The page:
Nero d'avola Wine Variety

From Sicily to Australia this is a
seriously stylish red wine variety

Vinodiversity thinks that this could become the premium red wine variety in Australia.

A few descriptors of Nero d'Avola

Nero d'Avola is a red wine variety from Sicily. It makes up most of that island's red wine vineyard.

The Nero in the name obviously refers to the colour of the grapes. d'Avola refers to the town and region of Avola in the south-eastern corner of Sicily where this variety produces some fine wines.

Although Nero d'Avola has an alternative name of Calabrese suggesting its origin on the neighbouring mainland region of Italy it is doubtful if the variety was ever grown there. The issue of Nero's origins is discussed at length in Jancis Robinson's 2012 publication Wine Grapes.

Nero d'avola In Australia

This variety is one of several from Southern Italy that are of interest to winemakers in warm to hot conditions. As more grape growers and winemakers become concerned about climate change they are increasingly looking for wine varieties from Southern Italian Regions rather than the cooler North.

Nero d'Avola is favoured in warmer climates for two reasons. Firstly as a late ripening variety the critical last month of maturation is more likely to be after the hottest part of summer. Steady ripening in this last few weeks of the growing season is a major factor in wine quality.

Secondly the variety seems to be less susceptible to berry damage during heat waves.

I believe this variety has a huge future in Australia. It is suitable for most of the warmer areas of this country and will quickly break out from its current habitats of mainly McLaren Vale and Riverland in South Australia. It has great potential in areas like the Barossa and Clare, in Bendigo, Heathcote, the Pyrenees and Rutherglen in Victoria, as well as most of the inland regions of New South Wales.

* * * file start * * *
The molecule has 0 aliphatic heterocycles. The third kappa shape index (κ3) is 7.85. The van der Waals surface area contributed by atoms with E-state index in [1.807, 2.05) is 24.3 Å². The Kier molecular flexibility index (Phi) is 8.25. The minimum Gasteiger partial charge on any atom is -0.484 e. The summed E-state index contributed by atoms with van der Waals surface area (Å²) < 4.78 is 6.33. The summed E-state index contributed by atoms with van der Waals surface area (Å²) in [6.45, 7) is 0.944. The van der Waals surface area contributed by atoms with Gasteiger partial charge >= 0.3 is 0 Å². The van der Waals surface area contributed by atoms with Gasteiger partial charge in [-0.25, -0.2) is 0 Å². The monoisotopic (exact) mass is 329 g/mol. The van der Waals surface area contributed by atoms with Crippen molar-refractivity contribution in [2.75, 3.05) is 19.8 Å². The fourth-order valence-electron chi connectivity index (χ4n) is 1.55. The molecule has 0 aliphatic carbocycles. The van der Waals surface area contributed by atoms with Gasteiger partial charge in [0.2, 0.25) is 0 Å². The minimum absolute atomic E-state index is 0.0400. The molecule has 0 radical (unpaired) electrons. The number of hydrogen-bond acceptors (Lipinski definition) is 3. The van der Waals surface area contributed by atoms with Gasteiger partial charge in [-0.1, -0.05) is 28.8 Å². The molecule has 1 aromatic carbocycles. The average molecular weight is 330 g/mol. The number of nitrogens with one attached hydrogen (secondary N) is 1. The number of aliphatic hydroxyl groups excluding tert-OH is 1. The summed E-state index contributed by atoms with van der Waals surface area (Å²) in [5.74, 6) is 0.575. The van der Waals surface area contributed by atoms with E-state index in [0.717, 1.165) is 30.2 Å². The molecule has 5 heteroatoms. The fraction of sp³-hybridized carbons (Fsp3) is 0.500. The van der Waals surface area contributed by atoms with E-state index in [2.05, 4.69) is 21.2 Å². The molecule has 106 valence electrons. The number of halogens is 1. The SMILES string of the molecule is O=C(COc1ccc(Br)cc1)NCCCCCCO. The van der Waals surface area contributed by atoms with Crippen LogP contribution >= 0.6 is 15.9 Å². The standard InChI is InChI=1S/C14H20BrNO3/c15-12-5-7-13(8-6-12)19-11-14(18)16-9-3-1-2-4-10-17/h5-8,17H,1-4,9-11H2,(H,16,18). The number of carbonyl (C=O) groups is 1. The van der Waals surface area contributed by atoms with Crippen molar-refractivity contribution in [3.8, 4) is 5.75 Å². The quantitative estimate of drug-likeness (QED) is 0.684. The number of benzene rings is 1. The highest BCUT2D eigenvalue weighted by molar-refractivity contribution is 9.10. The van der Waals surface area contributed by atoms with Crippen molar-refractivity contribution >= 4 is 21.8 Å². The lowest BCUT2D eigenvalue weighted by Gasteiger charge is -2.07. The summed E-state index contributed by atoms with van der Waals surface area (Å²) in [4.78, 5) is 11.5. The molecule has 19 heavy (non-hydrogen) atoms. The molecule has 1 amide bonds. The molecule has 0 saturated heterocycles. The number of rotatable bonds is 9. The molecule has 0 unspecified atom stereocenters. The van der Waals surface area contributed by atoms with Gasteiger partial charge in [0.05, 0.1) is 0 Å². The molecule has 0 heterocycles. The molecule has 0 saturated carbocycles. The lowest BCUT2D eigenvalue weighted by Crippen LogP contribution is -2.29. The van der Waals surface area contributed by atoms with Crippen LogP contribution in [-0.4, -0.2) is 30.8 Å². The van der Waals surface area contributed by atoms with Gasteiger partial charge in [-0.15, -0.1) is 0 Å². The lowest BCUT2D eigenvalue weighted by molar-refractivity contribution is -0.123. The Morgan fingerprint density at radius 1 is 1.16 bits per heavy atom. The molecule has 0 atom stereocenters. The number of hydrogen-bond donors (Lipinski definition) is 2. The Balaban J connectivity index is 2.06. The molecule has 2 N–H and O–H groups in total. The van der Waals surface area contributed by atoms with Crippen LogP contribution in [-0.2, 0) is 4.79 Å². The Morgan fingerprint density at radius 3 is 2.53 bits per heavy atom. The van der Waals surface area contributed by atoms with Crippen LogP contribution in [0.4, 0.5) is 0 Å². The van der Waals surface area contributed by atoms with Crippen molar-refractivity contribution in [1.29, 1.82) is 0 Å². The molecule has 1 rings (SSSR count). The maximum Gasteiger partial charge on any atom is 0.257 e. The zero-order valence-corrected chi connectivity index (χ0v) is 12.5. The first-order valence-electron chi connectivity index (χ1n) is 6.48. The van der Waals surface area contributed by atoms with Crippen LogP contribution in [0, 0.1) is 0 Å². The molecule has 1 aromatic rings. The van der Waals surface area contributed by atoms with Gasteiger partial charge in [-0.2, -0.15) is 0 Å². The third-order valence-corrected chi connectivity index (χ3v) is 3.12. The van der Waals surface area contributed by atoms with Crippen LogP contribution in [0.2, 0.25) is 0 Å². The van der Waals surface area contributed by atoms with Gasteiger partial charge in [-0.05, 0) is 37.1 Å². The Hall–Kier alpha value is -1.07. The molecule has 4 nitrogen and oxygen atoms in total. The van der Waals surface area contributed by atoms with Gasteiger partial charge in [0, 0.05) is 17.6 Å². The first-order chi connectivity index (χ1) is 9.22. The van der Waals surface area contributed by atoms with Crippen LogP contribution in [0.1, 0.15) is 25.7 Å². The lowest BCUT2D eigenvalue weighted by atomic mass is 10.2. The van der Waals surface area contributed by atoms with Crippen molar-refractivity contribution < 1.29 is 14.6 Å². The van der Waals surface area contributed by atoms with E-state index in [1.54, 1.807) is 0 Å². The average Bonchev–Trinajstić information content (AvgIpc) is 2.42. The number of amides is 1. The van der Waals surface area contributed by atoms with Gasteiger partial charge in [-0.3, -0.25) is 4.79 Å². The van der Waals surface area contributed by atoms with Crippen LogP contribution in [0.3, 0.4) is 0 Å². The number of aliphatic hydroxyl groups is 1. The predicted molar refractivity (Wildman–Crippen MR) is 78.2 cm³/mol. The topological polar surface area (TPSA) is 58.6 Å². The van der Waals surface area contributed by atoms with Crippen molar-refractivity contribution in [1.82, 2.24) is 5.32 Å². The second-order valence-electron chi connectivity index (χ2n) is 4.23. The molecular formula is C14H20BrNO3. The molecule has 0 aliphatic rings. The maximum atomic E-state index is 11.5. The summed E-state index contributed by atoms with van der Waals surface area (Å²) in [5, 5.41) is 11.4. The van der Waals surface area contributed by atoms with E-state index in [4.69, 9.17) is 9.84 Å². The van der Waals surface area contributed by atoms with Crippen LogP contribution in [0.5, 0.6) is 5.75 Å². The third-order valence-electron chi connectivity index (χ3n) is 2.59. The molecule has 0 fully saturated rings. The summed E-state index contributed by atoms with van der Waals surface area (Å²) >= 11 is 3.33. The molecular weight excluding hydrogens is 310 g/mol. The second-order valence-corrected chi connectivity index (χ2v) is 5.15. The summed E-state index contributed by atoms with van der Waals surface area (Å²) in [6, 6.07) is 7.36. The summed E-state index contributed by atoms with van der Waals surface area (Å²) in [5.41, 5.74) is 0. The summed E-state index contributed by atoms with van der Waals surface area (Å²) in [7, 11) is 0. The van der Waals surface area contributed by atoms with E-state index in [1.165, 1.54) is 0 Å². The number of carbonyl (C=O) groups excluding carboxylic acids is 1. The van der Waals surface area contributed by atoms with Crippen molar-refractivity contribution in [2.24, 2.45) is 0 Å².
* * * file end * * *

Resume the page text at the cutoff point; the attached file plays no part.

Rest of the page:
Nero d'Avola is among the ten most important alternative red wine varieties in Australia.

A possible limitation of the variety is its susceptibility to fungal diseases so that it may not do so well in regions where there is rain at harvest time.

prize winning Nero's

At the 2020 Australian Alternative Varieties Wine Show (AAVWS)  29 Neros were judged. One Gold medal,  two Slivers and nineBronze medals were awarded.  

The Gold medal winner was Sepplesfield Nero from McLaren Vale and and Dalfarras 2018 Nero d'Avola.

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Last updated 19 October 2021

More Italian red wine varieties used in Australia

Aglianico | Aleatico | Barbera | Canaiolo Nero | Colorino | Corvina | Dolcetto | Friesa | Lagrein | Mammolo | Marzemino | Montepulciano | Nebbiolo | Negroamaro | Nero d'Avola | Nero Di Troia | Primitivo | Refosco | Rondinella | Sagrantino | Sangiovese | Teroldego | Zinfandel
One of the best books about Italian wine grape varieties is Ian d'Agata's Native Wine Grapes of Italy

Nero d'avola and food

These wines are often soft and drinkable making them versatile for when and with what you serve them.

The richness and spiciness of Nero d'Avola can be used to accompany some of the sweet and sour Sicilian Dishes such as Caponata a Sicilian dish consisting of a cooked vegetable salad made from chopped fried eggplant, green olives, capers and celery seasoned with sweetened vinegar.

Pasta Norma, made with eggplants is another typical Sicilian dish to pair with Nero. 

You will also find that they go well with slightly spicy cuisine such as Moroccan tagines.

Caponata. Source By Massimoweb - Own work, CC BY-SA 3.0,

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